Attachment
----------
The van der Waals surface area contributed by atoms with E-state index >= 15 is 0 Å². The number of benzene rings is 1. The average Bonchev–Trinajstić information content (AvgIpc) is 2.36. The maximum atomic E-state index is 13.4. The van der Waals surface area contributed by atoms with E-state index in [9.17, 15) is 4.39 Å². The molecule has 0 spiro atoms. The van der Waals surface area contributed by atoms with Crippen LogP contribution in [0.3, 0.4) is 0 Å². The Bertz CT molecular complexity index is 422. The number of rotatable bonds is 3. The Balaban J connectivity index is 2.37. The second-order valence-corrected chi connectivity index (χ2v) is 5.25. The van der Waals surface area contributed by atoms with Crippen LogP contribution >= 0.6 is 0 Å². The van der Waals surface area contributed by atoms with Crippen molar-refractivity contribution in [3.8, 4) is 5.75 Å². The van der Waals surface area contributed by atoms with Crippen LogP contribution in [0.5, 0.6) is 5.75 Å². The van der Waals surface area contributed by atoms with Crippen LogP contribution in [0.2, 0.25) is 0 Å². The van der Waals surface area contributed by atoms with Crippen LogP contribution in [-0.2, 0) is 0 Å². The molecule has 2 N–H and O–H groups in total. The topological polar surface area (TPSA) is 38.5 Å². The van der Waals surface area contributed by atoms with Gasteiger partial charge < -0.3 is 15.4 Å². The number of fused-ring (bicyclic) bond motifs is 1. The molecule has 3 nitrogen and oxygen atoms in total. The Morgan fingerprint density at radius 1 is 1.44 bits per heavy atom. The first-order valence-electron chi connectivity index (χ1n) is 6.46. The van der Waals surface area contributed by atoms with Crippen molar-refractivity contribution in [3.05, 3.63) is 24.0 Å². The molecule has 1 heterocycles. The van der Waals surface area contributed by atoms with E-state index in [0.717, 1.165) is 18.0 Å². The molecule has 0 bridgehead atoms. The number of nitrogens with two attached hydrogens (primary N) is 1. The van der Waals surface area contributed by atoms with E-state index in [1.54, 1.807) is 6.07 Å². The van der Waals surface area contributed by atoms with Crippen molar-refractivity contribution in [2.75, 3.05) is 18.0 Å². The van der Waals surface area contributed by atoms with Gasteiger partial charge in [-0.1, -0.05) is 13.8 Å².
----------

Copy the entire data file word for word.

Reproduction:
The van der Waals surface area contributed by atoms with E-state index >= 15 is 0 Å². The number of benzene rings is 1. The average Bonchev–Trinajstić information content (AvgIpc) is 2.36. The maximum atomic E-state index is 13.4. The van der Waals surface area contributed by atoms with E-state index in [9.17, 15) is 4.39 Å². The molecule has 0 spiro atoms. The van der Waals surface area contributed by atoms with Crippen LogP contribution in [0.3, 0.4) is 0 Å². The Bertz CT molecular complexity index is 422. The number of rotatable bonds is 3. The Balaban J connectivity index is 2.37. The second-order valence-corrected chi connectivity index (χ2v) is 5.25. The van der Waals surface area contributed by atoms with Crippen LogP contribution >= 0.6 is 0 Å². The van der Waals surface area contributed by atoms with Crippen molar-refractivity contribution in [3.8, 4) is 5.75 Å². The van der Waals surface area contributed by atoms with Crippen LogP contribution in [0.5, 0.6) is 5.75 Å². The van der Waals surface area contributed by atoms with Crippen LogP contribution in [0.2, 0.25) is 0 Å². The van der Waals surface area contributed by atoms with Crippen LogP contribution in [-0.2, 0) is 0 Å². The molecule has 2 N–H and O–H groups in total. The topological polar surface area (TPSA) is 38.5 Å². The van der Waals surface area contributed by atoms with Gasteiger partial charge < -0.3 is 15.4 Å². The number of fused-ring (bicyclic) bond motifs is 1. The molecule has 3 nitrogen and oxygen atoms in total. The Morgan fingerprint density at radius 1 is 1.44 bits per heavy atom. The first-order valence-electron chi connectivity index (χ1n) is 6.46. The van der Waals surface area contributed by atoms with Crippen molar-refractivity contribution in [3.05, 3.63) is 24.0 Å². The molecule has 1 heterocycles. The van der Waals surface area contributed by atoms with E-state index in [0.717, 1.165) is 18.0 Å². The molecule has 0 bridgehead atoms. The number of nitrogens with two attached hydrogens (primary N) is 1. The van der Waals surface area contributed by atoms with E-state index in [1.54, 1.807) is 6.07 Å². The van der Waals surface area contributed by atoms with Crippen molar-refractivity contribution in [2.75, 3.05) is 18.0 Å². The van der Waals surface area contributed by atoms with Gasteiger partial charge in [-0.1, -0.05) is 13.8 Å².